2 Chainz - Based on a T.R.U. Story Review
Posted by Tony Acero on 08.17.2012
The former Tity Boi has reinvented himself as 2 Chainz and has taken over the world the last couple of months. Does his first studio album prove worthy of purchasing, or is he just another run-of-the-mill rapper of 2012? 411's Tony Acero checks in with his full review!
1. Yuck! ft. Lil Wayne
3. Dope Peddler
4. No Lie ft. Drake
5. Birthday Song ft. Kanye West
6. I'm Different
7. Extremely Blessed ft. The Dream
8. Stop Me Now ft. Dolla Boy
10. Money Machine
11. In Town ft Mike Posner
12. Ghetto Dreams ft. Scarface and John Legend
13. Wut We Doin ft. Cap1
14. Countdown ft. Chris Brown
15. Like Me
16. Feel Good
The name 2 Chainz has grown exponentially in the past year alone, but some may be surprised to know that he has been in the in the rap game since 1997 and has already tasted the inner workings of a large label. Some say this rebirth is well-deserved, based off of an impeccable work ethic and a bit of luck while others claim it’s oversaturation and guest spots that helped him. Regardless of how he got to the level of fame he’s at now, the name 2 Chainz is being screamed all over the country. Even with him being in the business since 1997, Based on a T.R.U. Story is his first studio release. Does it show a maturation of an artist that’s been around for over 10 years, or is it a mere ploy for more radio play?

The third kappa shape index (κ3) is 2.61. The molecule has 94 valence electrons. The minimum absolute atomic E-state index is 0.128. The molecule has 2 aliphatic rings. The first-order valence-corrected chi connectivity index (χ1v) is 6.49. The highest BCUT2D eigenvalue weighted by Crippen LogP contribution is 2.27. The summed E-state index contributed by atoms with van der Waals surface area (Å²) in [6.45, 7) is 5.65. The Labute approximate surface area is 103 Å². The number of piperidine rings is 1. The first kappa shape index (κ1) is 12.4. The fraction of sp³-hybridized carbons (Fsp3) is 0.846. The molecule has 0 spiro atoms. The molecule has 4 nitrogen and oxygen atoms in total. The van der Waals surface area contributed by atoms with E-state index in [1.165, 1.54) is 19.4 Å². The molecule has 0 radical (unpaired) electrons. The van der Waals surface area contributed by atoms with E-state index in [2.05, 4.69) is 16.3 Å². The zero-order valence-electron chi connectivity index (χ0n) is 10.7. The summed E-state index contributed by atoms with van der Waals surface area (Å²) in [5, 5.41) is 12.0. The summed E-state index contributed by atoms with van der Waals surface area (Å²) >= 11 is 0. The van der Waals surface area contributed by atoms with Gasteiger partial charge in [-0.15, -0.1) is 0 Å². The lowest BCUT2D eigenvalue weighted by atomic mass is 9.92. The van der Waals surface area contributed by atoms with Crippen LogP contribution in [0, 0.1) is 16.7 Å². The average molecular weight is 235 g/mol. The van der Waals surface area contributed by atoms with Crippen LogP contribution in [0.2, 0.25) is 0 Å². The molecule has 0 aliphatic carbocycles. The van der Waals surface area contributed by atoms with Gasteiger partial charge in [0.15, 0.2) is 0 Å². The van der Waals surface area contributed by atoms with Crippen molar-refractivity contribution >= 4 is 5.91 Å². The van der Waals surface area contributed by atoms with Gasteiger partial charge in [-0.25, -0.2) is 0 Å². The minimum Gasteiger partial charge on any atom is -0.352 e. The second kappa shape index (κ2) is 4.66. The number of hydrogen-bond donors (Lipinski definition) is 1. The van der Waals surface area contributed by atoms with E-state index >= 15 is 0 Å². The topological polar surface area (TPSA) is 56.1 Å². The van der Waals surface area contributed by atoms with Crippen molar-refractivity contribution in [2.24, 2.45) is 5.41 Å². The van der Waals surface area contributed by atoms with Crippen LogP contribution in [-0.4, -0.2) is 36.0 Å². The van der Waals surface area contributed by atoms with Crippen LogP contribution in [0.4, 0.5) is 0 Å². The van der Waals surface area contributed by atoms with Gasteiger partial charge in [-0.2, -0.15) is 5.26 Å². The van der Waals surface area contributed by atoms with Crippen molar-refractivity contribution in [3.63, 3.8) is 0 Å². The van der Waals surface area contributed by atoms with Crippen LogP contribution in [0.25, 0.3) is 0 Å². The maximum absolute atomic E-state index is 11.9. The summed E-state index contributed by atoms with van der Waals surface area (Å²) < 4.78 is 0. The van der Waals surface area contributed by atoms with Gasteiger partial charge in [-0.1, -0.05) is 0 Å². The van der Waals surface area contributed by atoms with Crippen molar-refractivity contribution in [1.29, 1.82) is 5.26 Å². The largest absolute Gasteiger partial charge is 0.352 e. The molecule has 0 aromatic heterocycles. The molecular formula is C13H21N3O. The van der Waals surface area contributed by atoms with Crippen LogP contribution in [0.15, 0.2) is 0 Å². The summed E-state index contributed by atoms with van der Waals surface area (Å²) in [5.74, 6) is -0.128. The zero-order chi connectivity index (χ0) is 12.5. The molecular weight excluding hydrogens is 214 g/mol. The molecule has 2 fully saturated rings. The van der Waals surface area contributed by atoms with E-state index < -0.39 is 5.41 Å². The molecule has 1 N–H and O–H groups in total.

The album starts off strong, highlighting the stronger points of 2 Chainz. The intro track, “Yuck” co-stars Lil Wayne who adds absolutely nothing to the song, but that’s not what’s important here. 2 Chainz, essentially sets the tone here with somewhat clever lines and a lot of humor that pretty much signifies he’s here to have some fun. The issues, however, start quickly thereafter, setting another tone for the album; simplicity and repetition.
The list of guest stars is pretty long, and that was almost a given considering how 2 Chainz got to the table. His guest spots on songs like “Mercy,” “Beez in the Trap” and even his first big hit, “Duffle Bag Boyz” are all highlights. On this album, however, he’s not the guest star, he’s the main attraction, and he can’t hold the weight that this pressure brings. The stronger tracks have someone shining a bit more then him, such as “Ghetto Dreams” where John Legend lends a great voice, and Scarface comes from out of nowhere with a good showing. Another track that’s evidence of this issue is “No Lie” where Drake comes off the greatest he’s come off in some time, especially after the lady friendly Take Care.
Songs like “Crack,” “Money Machine,” “Dope Peddler” and “I’m Different” all have an unfortunate similar thread of excessive repetition and pretty subpar lyrics. While Chainz gets off the occasional clever line, songs such as the aforementioned are bogged down with his own language and repeated, simple lines such as “started from the trap, now I rap” In “Crack,” specifically, he adds the letter ‘n’ in random spots, which seems alright until he gets to referring to the female genitalia as “pinuss.” I don’t know why no one told him that sounds more like penis than pussy.